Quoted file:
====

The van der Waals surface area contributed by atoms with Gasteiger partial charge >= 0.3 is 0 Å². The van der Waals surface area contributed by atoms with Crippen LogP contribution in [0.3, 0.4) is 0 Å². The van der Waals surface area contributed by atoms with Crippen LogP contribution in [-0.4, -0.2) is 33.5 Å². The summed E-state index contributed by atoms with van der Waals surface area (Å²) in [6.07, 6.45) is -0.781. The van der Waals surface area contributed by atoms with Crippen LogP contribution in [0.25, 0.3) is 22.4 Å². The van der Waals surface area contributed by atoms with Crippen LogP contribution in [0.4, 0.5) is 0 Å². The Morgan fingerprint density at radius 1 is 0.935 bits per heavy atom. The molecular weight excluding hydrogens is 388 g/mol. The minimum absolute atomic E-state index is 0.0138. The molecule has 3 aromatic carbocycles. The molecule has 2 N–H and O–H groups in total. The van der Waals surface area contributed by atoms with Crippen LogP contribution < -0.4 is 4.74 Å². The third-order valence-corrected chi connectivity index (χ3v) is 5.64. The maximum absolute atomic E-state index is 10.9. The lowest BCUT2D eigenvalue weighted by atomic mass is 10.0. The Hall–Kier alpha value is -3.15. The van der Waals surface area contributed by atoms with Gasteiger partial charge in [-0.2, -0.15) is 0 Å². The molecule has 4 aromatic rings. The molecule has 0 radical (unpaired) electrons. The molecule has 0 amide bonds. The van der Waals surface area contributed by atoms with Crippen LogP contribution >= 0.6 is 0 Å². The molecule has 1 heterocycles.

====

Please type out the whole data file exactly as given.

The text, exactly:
The van der Waals surface area contributed by atoms with Gasteiger partial charge >= 0.3 is 0 Å². The van der Waals surface area contributed by atoms with Crippen LogP contribution in [0.3, 0.4) is 0 Å². The van der Waals surface area contributed by atoms with Crippen LogP contribution in [-0.4, -0.2) is 33.5 Å². The summed E-state index contributed by atoms with van der Waals surface area (Å²) in [6.07, 6.45) is -0.781. The van der Waals surface area contributed by atoms with Crippen LogP contribution in [0.25, 0.3) is 22.4 Å². The van der Waals surface area contributed by atoms with Crippen LogP contribution in [0.4, 0.5) is 0 Å². The Morgan fingerprint density at radius 1 is 0.935 bits per heavy atom. The molecular weight excluding hydrogens is 388 g/mol. The minimum absolute atomic E-state index is 0.0138. The molecule has 3 aromatic carbocycles. The molecule has 2 N–H and O–H groups in total. The van der Waals surface area contributed by atoms with Crippen LogP contribution < -0.4 is 4.74 Å². The third-order valence-corrected chi connectivity index (χ3v) is 5.64. The maximum absolute atomic E-state index is 10.9. The lowest BCUT2D eigenvalue weighted by atomic mass is 10.0. The Hall–Kier alpha value is -3.15. The van der Waals surface area contributed by atoms with Gasteiger partial charge in [-0.2, -0.15) is 0 Å². The molecule has 4 aromatic rings. The molecule has 0 radical (unpaired) electrons. The molecule has 0 amide bonds. The van der Waals surface area contributed by atoms with Crippen LogP contribution >= 0.6 is 0 Å². The molecule has 1 heterocycles.